O brother, where art thou? In NFL with J.J., Derek Watt hopes

By Erin Barney

WAUKESHA, Wis. — NX Level gym is one of the few places Derek Watt finds separation from big brother J.J. Watt.

In a town tucked 20 miles west of Milwaukee, away from analysts and coaches comparing him to the NFL’s three-time Defensive Player of the Year, Derek usually can focus on himself and his training. But between workout sets less than a week before the NFL Draft, when asked what motivates him — what makes Derek Watt a competitor — he drew the comparison to J.J. himself.

It’s just reflexive at this point.

“I’m just trying to push and strive to be where (J.J.) is at,” Watt said. “He’s obviously doing pretty well, so I’m just trying to push myself every day to be at that level.”

J.J. Watt, older brother of Derek, has terrorized NFL offenses for five seasons as a defensive end for the Houston Texans
J.J. Watt, older brother of Derek, has terrorized NFL offenses for five seasons as a defensive end for the Houston Texans

They share a surname and college, but there is no confusing the two University of Wisconsin products. Derek looks imposing at 6 feet 2 and 236 pounds, but not relative to the 6-5, 289-pound J.J. They normally play fullback and defensive end, respectively, but comparisons are inevitable.

“I get it all the time,” Derek said. “Playing in games, I’m known as his brother. I don’t have a first name usually.”

He hopes to hear his entire name before the NFL Draft ends Saturday in Chicago.

Experts have him as a potential third-day selection, partly because of his position.

Fullbacks don’t fit into every offense, so Watt has been working with his trainer, Brad Arnett, on everything from speed to long snapping to better attract an NFL team.

“He works hard, he enjoys the process, he respects the process, and he’s a student of the game,” Arnett said. “I don’t have any doubt that he’s going to do great.”

J.J. already is. In five seasons with the Houston Texans, he holds franchise records in career sacks (74.5) and forced fumbles (15). Wisconsin doesn’t build its offense around a fullback, so Derek ran just nine times for 45 yards last season, but he did
catch 15 passes for 139 yards.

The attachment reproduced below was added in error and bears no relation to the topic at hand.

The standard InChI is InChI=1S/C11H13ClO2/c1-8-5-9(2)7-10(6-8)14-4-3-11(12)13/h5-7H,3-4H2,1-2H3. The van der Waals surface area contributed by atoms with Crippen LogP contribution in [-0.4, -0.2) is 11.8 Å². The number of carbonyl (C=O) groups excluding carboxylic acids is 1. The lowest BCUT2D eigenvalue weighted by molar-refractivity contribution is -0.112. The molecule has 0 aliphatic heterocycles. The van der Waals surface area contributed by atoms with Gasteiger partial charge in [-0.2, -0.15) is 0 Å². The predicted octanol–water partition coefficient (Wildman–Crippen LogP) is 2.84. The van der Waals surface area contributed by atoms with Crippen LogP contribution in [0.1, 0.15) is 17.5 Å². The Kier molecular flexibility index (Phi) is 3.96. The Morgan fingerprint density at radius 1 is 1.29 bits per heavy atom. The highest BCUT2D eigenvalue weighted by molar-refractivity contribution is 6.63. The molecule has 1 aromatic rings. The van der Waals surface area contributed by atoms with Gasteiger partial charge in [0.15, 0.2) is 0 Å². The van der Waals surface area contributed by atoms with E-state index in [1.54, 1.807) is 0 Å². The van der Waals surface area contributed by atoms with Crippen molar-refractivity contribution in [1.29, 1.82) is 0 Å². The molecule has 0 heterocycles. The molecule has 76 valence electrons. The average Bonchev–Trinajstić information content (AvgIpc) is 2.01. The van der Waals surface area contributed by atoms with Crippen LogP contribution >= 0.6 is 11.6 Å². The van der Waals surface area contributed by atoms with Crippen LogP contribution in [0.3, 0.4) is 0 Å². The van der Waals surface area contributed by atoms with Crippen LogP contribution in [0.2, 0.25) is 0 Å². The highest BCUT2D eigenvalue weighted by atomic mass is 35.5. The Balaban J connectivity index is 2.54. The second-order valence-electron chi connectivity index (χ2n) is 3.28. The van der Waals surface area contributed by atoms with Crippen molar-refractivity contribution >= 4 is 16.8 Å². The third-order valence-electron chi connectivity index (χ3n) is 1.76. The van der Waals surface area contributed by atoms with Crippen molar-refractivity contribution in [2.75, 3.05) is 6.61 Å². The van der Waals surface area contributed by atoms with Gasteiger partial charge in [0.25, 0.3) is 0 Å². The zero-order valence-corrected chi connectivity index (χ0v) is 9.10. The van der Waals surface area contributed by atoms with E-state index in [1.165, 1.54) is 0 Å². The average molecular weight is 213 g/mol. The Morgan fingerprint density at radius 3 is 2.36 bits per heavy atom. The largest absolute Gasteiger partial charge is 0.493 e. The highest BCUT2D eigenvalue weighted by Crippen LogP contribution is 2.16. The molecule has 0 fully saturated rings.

He certainly stands out at home. His mother, Connie, said Derek is the comedian of the family. Despite how competitive as he is on the field, Connie appreciates the way he makes time to greet kids on the sidelines.

Derek originally committed to Northwestern University, but decided in the end on Wisconsin. Now Derek is hoping to join his older brother in their chosen profession.

Connie has treated the process like any other life decision. College graduates look for jobs.

“It’s always a different feeling when you have no idea where you’re going to be or what you’re going to,” Connie said. “But he’s still prepared for that. He’s been preparing his whole life to be on his own and be his own person.”

He is not the only fullback in that situation in this draft. Glenn Gronkowski of Kansas State is “Little Gronk,” the younger brother of star New England tight end Rob.

Actually, Glenn would be the fourth Gronkowski brother to make the NFL.

Derek would be just the second Watt brother in the NFL. There already have been three playing in Madison; their younger sibling, T.J., is a Badgers tight end.

Last year, J.J. told the New York Times how proud he was of Derek and T.J.

“People were trying to say how they get recognition through their name, to see how they handle it,” he said. “It would be very easy for them to be upset at those people. They don’t let it bother them.”

For Derek Watt, now all he can do is wait for his name — just his name — to be called by the NFL.

“I’ve dreamt of this my whole life,” he said, “and it’s finally time to take that next step.”

Photo at top: Derek Watt preps for a training session at NX Level gym in Waukesha, Wis. He hopes to hear his name called before the NFL Draft ends Saturday afternoon. (Erin Barney/Medill)